Before surgery all 40 patients completed a detailed questionnaire concerning various aspects of their symptoms, Table 1. The responses of those patients who showed much improvement at the 2-year follow-up, according to their own assessments and that of the independent examiner (see below), were analysed in order to determine if there was a pattern of symptoms indicating segmental, discogenic pain. These patients were also compared with those who did not show improvement following the operation.
2.5 Evaluation of outcome
In addition to the global assessments made by the patients, outcome was evaluated retrospectively by an independent observer (neurologist Henrik Weber (HW), Oslo, Norway). He also checked the list of names in the operation record during the period in question, ensuring that the patients had been operated on consecutively. The pre-operative state of the patients was recorded based on data from the hospital records and was confirmed by means of the patients’ own report, including duration of pain, drug consumption, pain-provoking and alleviating factors, psycho-social state and the effect of conservative therapy. The patients were asked by HW to describe the state of their spine pre- as well as post-operatively by using one of the following expressions: good, rather good, fair, inferior, poor or miserable.
In order to create an “over-all” assessment, four factors were assessed, scored using a VAS scale and summarized numerically by HW. These comprised: (a) the consumption of analgesics; (b) the history of illness, signs and symptoms of the patient including the mobility and state of the spine, neurological deficits, and function of the urinary bladder; (c) back pain intensity (VAS 0–100); and (d) results of the Roland-Morris Disability Questionnaire reduced from 24 to 20 questions. According to the degree of severity regarding factors a and b, respectively, HW marked a point on a VAS scale. Similarly, the functional state of the patient as recorded by the Roland-Morris Questionnaire was transformed to a VAS scale according to the number of positive answers. The VAS scores for factors b, c and d were regarded by HW as being more reliable in describing the disability state of the patient, and these values were therefore multiplied by three. The total sum of all four values constituted the “over-all” assessment. Differences between pre- and post-operative values were classified by HW as follows: much improved (50–100% improvement), somewhat improved (20–49%), unchanged (±19%) or deteriorated (less than−19%).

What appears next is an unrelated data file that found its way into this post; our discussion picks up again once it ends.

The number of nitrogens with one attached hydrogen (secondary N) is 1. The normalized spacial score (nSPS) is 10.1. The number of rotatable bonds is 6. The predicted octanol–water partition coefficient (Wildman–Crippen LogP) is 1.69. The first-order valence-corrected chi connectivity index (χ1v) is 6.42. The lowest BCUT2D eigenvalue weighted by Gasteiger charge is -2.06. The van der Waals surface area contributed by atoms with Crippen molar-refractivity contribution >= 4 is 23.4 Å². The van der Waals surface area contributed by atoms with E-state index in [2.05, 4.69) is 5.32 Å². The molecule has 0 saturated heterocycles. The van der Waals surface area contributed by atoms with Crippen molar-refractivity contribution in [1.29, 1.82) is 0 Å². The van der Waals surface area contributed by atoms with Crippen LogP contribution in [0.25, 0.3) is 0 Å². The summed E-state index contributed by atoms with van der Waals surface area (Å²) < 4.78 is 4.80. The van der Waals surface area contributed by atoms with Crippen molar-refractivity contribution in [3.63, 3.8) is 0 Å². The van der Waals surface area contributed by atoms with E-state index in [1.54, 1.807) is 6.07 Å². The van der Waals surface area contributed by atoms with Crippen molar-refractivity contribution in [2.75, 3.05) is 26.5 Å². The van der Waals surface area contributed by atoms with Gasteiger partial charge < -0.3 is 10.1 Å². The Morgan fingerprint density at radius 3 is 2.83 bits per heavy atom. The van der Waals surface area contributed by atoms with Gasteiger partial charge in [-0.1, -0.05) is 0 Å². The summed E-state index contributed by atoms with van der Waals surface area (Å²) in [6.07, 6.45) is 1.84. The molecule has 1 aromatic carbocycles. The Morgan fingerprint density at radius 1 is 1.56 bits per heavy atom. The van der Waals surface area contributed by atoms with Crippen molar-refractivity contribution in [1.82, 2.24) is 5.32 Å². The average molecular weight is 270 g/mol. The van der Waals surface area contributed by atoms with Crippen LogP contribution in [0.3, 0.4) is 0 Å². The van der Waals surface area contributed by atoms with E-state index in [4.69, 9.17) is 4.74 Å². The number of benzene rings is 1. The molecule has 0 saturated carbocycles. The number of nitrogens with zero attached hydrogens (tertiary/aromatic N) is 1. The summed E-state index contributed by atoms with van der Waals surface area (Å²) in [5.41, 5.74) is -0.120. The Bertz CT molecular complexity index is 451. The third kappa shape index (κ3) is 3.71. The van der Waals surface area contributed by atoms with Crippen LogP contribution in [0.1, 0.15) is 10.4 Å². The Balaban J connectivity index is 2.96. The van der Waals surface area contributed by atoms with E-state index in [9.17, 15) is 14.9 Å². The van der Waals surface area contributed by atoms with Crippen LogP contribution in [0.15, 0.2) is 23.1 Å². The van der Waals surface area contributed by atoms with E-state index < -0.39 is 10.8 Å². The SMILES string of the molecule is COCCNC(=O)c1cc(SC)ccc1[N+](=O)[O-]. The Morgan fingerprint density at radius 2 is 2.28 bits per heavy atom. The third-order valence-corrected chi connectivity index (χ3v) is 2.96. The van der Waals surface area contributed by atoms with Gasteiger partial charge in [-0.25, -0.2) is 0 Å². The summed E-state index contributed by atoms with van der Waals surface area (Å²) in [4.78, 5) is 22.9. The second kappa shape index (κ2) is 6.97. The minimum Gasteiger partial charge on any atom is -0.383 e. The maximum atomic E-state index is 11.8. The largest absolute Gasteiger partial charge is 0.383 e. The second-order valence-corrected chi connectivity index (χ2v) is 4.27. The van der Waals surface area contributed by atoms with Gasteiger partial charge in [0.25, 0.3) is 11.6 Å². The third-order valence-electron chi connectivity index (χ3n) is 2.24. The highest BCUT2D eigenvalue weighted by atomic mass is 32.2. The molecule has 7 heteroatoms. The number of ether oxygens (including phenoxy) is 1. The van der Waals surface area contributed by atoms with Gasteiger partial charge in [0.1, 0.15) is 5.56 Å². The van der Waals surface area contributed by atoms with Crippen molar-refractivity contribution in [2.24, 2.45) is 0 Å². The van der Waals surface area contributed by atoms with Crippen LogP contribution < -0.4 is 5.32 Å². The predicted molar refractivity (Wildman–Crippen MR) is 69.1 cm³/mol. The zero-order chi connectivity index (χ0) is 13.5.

All patients were examined by HW at one year after surgery. At two years 34 patients were examined and four were interviewed by telephone. At that time one patient had been diagnosed as having breast cancer with spinal metastases that induced new symptoms, and was therefore excluded. Another patient did not participate. At 4 years 15 patients were examined by HW and 23 were interviewed by telephone. At follow-up the patients were asked for their own opinions regarding the effect of the operation using one of the following descriptions: much improved, somewhat improved, unchanged or deteriorated.
The patients underwent a final follow-up 18 years postoperatively that comprised a questionnaire, the Balanced Inventory for Spinal Disorders, BIS [9, 10, 11], including assessment of their back and leg pain, their physical, social and mental condition, use of analgesics, work situation, and a general statement concerning whether their current situation was much better, somewhat better, unchanged, somewhat worse or much worse compared with the situation before surgery.
2.6 Pre-operative clinical examination